rties united by common wrongs in a practical, if not theoretic, Ghibellinism), and shared in their attempts to reinstate themselves by force of arms.
He was one of their council of twelve, but withdrew from it on account of the unwisdom of their measures.
Whether he was present at their futile assault on Florence (July 22, 1304) is doubtful, but probably he was not. From the Ottimo Comento, written at least in part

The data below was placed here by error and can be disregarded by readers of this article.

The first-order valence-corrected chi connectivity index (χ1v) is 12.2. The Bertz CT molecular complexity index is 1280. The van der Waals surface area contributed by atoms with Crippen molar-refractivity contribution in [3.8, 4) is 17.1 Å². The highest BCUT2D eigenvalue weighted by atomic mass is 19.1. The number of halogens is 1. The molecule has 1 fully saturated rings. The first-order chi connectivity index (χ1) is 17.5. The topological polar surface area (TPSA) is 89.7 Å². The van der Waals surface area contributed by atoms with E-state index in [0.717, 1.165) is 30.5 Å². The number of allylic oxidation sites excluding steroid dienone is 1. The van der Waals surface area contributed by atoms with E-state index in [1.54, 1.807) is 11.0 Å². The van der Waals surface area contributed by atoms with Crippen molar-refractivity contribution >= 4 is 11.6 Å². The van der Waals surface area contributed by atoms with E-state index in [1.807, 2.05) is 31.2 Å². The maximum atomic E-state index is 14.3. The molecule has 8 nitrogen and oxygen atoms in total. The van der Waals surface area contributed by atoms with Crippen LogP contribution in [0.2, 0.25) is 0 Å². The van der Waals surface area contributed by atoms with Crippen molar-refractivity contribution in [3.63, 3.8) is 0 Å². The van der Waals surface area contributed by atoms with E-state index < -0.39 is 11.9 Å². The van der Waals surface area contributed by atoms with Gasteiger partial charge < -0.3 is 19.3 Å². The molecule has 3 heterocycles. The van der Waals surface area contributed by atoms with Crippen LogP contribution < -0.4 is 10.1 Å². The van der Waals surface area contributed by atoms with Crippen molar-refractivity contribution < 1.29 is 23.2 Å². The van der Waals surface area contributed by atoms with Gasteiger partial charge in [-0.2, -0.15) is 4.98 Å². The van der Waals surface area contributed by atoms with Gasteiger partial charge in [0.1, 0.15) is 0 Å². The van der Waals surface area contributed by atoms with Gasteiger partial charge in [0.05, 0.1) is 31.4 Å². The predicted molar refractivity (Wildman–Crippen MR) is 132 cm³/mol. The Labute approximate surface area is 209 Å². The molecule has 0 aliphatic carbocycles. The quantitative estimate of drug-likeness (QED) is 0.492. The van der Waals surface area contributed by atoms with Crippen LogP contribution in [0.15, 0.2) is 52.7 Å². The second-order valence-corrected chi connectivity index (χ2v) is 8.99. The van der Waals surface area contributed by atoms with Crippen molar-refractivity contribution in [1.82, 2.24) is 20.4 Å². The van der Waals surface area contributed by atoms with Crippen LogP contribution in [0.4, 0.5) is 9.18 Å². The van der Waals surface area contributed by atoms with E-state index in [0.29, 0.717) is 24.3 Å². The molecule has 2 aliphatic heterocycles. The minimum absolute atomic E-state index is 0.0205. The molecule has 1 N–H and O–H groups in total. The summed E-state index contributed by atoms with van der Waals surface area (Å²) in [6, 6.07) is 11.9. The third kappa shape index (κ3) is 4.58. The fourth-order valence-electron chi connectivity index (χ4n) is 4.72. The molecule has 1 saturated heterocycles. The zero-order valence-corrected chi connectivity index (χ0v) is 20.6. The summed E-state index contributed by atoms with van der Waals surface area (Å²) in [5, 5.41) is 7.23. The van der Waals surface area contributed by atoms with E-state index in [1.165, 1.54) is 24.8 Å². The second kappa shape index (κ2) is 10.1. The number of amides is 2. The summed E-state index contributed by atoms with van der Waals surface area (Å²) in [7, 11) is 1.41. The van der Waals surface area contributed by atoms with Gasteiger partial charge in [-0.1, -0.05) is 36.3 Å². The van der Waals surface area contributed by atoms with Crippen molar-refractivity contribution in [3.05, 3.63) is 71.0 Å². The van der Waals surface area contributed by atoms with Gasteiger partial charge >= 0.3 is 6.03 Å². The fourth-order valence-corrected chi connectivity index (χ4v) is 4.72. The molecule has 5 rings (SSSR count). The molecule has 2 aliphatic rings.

See Witte, Quando e da chi sia composto la Ottimo Comento, etc. (Leipsic, 1847). by a contemporary as early as 1333, we learn that Dante soon separated himself from his companions in misfortune with mutual discontents and recriminations.
Ott. Corn. Parad. XVII. During the nineteen years of Dante's exile, it would be hard to say where he was not. In certain districts of Northern Italy there is scarce a village that has not its tradition of him, its sedia, rocca, spelonca, or torre di Dante; and what between the patriotic complaisance of some biographers overwilling to